There’s your story.
Goodnight, children.

30 Comments:

Blogger Adam Roberts said...

So that's what I've been doing wrong. Thank you, sensei.

April 04, 2011 8:10 PM  
OpenID saintneko said...

"A secret past is always good -- you don’t have to deal with the parents."

This also makes for a great girlfriend.

April 04, 2011 8:45 PM  
Blogger buddydon said...

that thar is one of the funniest thangs i have yet red. thankee fer it. a bidy could do wursern follern ever idee ye menchunned. jes one ye missd: yer care ackters kin travel fastern the speed of lite thru sum kinda wurmhole or such lack.

April 04, 2011 8:45 PM  
Anonymous mike cobley said...

Right - I`ll get me coat...

April 05, 2011 3:01 PM  
Blogger Jonathan said...

That sounds brilliant. When will it be published?

April 05, 2011 3:07 PM  
Anonymous talkie_tim said...

That's perfect. Now I don't have to read any more books. I am done with books. I now live in a post-book future.

April 05, 2011 3:23 PM  
Blogger The Plashing Vole said...

Well, that's half my library summarised. No need to buy any more.

April 05, 2011 6:37 PM  
Blogger MjM said...

That was fun.

I wrote something similar a while back.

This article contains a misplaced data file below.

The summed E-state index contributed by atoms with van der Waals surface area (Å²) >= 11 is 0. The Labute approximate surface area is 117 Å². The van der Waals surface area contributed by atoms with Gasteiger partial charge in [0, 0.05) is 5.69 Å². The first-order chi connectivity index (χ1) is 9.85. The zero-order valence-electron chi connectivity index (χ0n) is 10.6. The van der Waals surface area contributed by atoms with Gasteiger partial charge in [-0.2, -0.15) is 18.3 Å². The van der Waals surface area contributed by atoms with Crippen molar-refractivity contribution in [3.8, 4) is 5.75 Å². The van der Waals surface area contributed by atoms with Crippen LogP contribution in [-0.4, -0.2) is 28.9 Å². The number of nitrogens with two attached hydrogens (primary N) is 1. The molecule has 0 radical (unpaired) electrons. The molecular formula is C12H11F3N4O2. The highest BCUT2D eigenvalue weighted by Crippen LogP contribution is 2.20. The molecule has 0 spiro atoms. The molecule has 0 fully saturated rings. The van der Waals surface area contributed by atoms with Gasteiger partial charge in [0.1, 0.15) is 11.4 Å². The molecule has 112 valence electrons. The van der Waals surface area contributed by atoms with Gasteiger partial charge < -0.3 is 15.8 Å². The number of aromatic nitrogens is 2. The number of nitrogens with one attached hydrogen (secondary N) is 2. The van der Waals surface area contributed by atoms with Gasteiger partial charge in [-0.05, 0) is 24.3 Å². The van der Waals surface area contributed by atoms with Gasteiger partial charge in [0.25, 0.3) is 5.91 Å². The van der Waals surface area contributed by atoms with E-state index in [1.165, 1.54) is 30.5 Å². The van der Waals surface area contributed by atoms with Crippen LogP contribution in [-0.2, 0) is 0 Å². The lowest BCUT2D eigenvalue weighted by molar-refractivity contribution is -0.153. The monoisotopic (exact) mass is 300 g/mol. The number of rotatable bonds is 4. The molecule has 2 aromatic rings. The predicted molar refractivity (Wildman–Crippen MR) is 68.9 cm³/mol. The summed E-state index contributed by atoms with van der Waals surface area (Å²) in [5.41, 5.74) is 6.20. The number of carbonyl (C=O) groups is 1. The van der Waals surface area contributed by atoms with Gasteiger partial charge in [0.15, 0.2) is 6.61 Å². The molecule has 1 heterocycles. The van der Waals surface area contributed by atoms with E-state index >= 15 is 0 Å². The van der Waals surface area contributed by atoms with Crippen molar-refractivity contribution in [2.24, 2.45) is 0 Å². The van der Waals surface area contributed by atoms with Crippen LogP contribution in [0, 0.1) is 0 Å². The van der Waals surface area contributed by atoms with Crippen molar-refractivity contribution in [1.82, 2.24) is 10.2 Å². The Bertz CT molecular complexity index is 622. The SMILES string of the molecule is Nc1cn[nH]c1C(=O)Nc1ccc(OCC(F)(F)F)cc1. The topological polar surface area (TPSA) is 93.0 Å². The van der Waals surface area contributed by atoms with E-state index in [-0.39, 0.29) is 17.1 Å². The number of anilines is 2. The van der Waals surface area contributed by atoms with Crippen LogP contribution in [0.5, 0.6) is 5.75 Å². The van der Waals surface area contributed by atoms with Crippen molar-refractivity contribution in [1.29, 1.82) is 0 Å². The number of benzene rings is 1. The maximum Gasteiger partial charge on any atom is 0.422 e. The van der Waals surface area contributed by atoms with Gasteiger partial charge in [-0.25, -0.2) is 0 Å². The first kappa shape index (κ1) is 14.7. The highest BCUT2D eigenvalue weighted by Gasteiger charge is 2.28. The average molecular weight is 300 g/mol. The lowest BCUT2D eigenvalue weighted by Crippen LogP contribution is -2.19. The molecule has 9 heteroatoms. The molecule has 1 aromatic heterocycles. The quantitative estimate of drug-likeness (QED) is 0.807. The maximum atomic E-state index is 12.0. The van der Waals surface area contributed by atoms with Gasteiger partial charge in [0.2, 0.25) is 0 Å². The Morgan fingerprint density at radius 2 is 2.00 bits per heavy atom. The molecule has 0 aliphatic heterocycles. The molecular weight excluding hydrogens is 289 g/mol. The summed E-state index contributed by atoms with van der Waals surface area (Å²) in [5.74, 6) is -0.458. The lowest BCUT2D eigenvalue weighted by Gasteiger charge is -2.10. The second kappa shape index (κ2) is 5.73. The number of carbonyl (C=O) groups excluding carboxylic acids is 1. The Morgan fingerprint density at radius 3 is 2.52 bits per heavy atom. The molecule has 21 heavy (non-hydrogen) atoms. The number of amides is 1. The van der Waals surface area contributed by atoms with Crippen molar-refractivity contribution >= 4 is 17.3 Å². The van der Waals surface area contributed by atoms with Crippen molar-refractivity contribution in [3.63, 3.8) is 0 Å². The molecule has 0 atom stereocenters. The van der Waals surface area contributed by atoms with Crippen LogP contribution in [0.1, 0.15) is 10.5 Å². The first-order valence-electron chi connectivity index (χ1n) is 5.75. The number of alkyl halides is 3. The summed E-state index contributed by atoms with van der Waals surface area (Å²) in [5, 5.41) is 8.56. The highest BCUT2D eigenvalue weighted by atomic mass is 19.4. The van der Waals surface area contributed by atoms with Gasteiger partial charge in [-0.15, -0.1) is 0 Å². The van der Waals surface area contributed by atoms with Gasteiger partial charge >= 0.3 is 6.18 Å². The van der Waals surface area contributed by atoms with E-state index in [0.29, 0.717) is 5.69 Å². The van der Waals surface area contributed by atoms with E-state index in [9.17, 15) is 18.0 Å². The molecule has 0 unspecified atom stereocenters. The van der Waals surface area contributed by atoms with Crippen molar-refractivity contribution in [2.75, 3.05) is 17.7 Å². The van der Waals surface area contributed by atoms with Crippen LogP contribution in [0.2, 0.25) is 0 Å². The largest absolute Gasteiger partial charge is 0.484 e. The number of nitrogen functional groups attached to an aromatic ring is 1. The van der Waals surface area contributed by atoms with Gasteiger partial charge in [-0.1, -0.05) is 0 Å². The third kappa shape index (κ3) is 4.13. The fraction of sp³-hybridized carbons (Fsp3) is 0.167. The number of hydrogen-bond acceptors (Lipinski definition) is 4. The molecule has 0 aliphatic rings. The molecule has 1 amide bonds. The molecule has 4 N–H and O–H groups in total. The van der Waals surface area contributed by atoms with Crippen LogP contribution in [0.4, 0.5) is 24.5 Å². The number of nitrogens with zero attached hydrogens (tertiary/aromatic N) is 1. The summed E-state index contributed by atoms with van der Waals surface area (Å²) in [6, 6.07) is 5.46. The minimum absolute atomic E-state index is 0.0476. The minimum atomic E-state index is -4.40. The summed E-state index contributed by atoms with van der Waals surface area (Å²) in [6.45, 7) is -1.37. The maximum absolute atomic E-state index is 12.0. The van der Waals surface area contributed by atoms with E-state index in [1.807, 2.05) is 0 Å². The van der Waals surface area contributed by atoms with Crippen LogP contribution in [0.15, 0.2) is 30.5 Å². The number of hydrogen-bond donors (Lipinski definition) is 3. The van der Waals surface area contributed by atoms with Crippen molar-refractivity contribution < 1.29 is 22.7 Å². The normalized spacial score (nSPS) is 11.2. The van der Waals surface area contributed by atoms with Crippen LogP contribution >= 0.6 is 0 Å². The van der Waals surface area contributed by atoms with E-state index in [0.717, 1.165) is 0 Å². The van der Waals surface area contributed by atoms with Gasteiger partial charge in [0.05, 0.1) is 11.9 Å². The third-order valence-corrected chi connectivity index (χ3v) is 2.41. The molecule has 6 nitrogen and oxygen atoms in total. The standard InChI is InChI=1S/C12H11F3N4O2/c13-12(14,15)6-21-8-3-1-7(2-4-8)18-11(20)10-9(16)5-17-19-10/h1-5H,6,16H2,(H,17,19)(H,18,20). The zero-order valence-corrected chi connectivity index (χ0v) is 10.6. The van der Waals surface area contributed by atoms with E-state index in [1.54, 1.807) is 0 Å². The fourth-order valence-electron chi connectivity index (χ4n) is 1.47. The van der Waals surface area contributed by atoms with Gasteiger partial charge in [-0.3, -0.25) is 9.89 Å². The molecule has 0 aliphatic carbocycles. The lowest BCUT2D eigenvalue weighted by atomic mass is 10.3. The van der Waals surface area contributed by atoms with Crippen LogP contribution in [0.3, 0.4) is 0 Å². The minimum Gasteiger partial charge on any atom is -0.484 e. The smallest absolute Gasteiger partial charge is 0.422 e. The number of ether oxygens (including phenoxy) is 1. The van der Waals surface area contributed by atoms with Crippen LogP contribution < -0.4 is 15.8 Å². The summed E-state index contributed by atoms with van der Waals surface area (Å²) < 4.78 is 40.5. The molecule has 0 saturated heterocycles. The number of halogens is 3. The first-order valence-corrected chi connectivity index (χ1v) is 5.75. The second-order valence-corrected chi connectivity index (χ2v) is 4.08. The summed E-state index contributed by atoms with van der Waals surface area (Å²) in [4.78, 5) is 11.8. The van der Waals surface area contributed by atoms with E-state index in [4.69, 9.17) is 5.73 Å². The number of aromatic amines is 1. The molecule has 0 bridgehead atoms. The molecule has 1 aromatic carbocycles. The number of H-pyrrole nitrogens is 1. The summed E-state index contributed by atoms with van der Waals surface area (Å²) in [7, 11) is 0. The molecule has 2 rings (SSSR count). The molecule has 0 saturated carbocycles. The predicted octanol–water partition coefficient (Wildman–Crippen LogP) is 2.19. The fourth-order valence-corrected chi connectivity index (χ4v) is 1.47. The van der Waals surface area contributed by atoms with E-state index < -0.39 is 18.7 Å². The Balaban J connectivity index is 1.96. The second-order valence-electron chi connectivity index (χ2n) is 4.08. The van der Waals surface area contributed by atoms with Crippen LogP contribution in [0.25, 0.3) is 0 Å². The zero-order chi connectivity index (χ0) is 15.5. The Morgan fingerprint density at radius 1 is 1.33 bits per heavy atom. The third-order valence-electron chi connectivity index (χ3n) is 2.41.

Hope you enjoy it.

April 05, 2011 7:24 PM  
Blogger Jack said...

TVTropes already has this covered, in considerably more depth.

April 05, 2011 7:56 PM  
Anonymous Anonymous said...

@Jack And all the words he used are also in the OED. What a hack.

April 05, 2011 9:24 PM  
Anonymous Mikey G said...

And never forget that paragraph breaks are for sucks.

April 05, 2011 9:54 PM  
Blogger Jack said...

@Anonymous: So, no such thing as prior art in your world? Intriguing.

April 05, 2011 10:06 PM  
Anonymous Lois Ava-Matthew said...

Can't wait for the sequel! Better yet, a TRILOGY!

April 05, 2011 10:37 PM  
Anonymous Anonymous said...

Or a tetradecology.

April 05, 2011 11:40 PM  
Blogger voxnewman said...

Yes, but how do I READ it?

April 06, 2011 12:19 AM  
Anonymous joey t said...

eggsalad. not like any Iain Banks SF novel I have ever read. Thanks for learning us on what not to do.

April 06, 2011 2:25 AM  
Blogger Heather Massey said...

ROFLMAO! Good one.

April 06, 2011 2:39 AM  
Anonymous Anonymous said...

In other words, "Old Man's War."

April 06, 2011 5:41 AM  
Blogger Wm. Luke Everest said...

That was either very funny or very depressing. Either way, good one.

Now here's a challenge for all writers: what if humans lacked a sense of humour by an alien's standards? Now... could you make all the human readers sympathize with (and thus laugh with) the alien?

April 06, 2011 6:08 PM  
Anonymous desicant said...

@ Wm. Luke Everest

I think that is every Kurt Vonnegut story I've read.

April 07, 2011 12:01 AM  
Blogger Wm. Luke Everest said...

In honour of Kurt Vonnegut's memory, I feel compelled to say he wrote much more than one short story. Slaughterhouse-five is, for instance, very very good.

There is a level of excellence that cannot be attained, only striven for, because in truth it IS beauty. Kurt touched that beauty. I would argue that Paul has aswell (Prison Dreams, for instance). Let's promise them each we won't stop at one memorable work.

April 07, 2011 11:37 AM  
Anonymous Philip Athans said...